Earlier this month, 300 girls signed up to be a part of a four-day cycle of endless small talk. Sorority recruitment is like going on 1,000 little first dates, except more awkward because there is a lot of clapping and singing. And while talking about Netflix and campus food gets boring fast, there are two topics every sorority girl knows not to discuss during recruitment: partying and politics.
While the first tends to be difficult to avoid, the second usually isn’t. In my three years as a part of Binghamton University’s National Panhellenic Council, I’ve never been tempted to bring up political views in recruitment conversations, and it definitely never crossed my mind to consider when choosing which girls to welcome into my organization. But that was before President Donald Trump’s United States became the norm.
Politics in Greek life are not generally an issue because it’s not a political environment. Whether you lean more to the right or left should have no impact on how you’re viewed. The values laid out in the mission statements of organizations in the National Panhellenic Council are values held on both sides of the aisle, or at least that’s how it was before Trump.
The “alt-right,” white-supremacist wing that Trump’s campaign and now presidency has ignited is vastly different from normal party politics. It’s created a society in which everything has become political because the hate spewed directly impacts the everyday lives of millions of people.
Recently, The Odyssey posted an article in which a Binghamton University student claimed to be dropped by the recruitment process because she voted for Trump. What the article fails to mention is the author’s use of social media to proliferate hate toward minorities. You have the right to vote for whichever candidate you choose, and nobody else has to know. There is simply no way for the members of the six organizations participating in recruitment to know which box any of the girls picked on Nov. 8, unless those girls disclose that information. That’s how the U.S. democratic process works.
Even if it were public knowledge, it wouldn’t bar anyone from the opportunity to be a part of the National Panhellenic Council. We’re several weeks into the Trump administration, and many “elitist liberals” have found themselves awkwardly mid-Trump joke only to realize they’re speaking to someone who voted for Trump. There are plenty of people I was shocked to find out voted for Trump, but that in itself is not a crime or immoral act. And I understand everyone had their own reasons. However, that’s completely different than openly targeting people of color on social media.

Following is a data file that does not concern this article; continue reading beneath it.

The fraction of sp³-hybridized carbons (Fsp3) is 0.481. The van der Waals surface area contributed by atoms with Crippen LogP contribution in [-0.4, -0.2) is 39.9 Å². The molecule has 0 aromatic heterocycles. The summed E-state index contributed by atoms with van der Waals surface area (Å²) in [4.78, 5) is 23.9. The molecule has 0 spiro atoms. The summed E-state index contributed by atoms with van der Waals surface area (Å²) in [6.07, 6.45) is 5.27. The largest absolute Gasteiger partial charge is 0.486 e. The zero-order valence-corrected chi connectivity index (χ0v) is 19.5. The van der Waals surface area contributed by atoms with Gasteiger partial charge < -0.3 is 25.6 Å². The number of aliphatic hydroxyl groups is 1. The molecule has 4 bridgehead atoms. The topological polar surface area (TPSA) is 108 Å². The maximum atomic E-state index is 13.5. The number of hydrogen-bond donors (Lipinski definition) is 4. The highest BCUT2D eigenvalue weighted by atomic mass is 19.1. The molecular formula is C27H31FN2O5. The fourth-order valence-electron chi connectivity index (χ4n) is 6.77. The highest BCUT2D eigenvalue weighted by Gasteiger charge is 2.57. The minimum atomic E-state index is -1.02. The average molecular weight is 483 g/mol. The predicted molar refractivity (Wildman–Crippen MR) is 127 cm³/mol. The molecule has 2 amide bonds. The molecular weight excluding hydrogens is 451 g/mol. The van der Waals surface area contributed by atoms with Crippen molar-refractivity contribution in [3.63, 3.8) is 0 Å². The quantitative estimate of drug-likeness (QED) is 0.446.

While those outside the Greek life system see a stereotyped image of sorority girls spending all day drinking and posing for Instagram pictures, the ideals of the six social philanthropic sororities on BU’s campus have more value than that. They’re “dynamic sisterhoods of powerful women fostering uncompromising principles, igniting positive change and embracing individuality,” and women who “instill such ideals in the hearts of its members as will result in actions worthy of the highest precepts of true womanhood, democracy and humanity.”
Discriminating against or degrading people based on their race or religion has nothing to do with party politics. The hatred for minorities that has been facilitated by the Trump administration has made politics more prominent in the media we see every day. Before this year I could count on one hand, maybe even one finger, the amount of times I had watched C-SPAN. Now, I can’t remember the last day I didn’t at least see one clip of C-SPAN footage while scrolling through Facebook.
The outlandish acts of hostility displayed by the Trump administration have brought politics to the center stage. Regardless of who you chose to vote for in November, for whatever reasons you had, you have the choice every day to be accepting or to generate more hate. As politics continue to cross boundaries previously left untouched, we must continue to be vigilant about our choices.
Rebecca Klar is a senior majoring in English.